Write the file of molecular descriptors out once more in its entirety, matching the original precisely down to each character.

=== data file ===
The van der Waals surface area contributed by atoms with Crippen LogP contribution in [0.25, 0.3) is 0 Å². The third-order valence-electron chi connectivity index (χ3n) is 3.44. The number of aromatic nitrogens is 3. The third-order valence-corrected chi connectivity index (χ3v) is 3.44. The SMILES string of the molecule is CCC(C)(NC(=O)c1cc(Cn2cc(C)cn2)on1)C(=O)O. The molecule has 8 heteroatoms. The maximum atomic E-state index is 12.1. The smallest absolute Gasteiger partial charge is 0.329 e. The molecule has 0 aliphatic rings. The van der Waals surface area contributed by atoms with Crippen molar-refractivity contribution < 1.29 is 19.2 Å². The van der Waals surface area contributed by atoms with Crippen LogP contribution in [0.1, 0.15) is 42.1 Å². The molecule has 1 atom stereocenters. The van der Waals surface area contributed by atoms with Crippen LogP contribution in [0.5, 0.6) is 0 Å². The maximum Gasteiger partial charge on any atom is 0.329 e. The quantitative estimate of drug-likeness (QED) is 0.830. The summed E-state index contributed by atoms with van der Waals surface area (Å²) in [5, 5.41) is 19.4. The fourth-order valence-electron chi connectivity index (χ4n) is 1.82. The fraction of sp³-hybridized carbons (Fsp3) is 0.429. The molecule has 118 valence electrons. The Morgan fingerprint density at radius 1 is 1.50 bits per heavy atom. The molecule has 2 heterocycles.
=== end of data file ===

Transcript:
The van der Waals surface area contributed by atoms with Crippen LogP contribution in [0.25, 0.3) is 0 Å². The third-order valence-electron chi connectivity index (χ3n) is 3.44. The number of aromatic nitrogens is 3. The third-order valence-corrected chi connectivity index (χ3v) is 3.44. The SMILES string of the molecule is CCC(C)(NC(=O)c1cc(Cn2cc(C)cn2)on1)C(=O)O. The molecule has 8 heteroatoms. The maximum atomic E-state index is 12.1. The smallest absolute Gasteiger partial charge is 0.329 e. The molecule has 0 aliphatic rings. The van der Waals surface area contributed by atoms with Crippen molar-refractivity contribution < 1.29 is 19.2 Å². The van der Waals surface area contributed by atoms with Crippen LogP contribution in [0.1, 0.15) is 42.1 Å². The molecule has 1 atom stereocenters. The van der Waals surface area contributed by atoms with Crippen LogP contribution in [0.5, 0.6) is 0 Å². The maximum Gasteiger partial charge on any atom is 0.329 e. The quantitative estimate of drug-likeness (QED) is 0.830. The summed E-state index contributed by atoms with van der Waals surface area (Å²) in [5, 5.41) is 19.4. The fourth-order valence-electron chi connectivity index (χ4n) is 1.82. The fraction of sp³-hybridized carbons (Fsp3) is 0.429. The molecule has 118 valence electrons. The Morgan fingerprint density at radius 1 is 1.50 bits per heavy atom. The molecule has 2 heterocycles.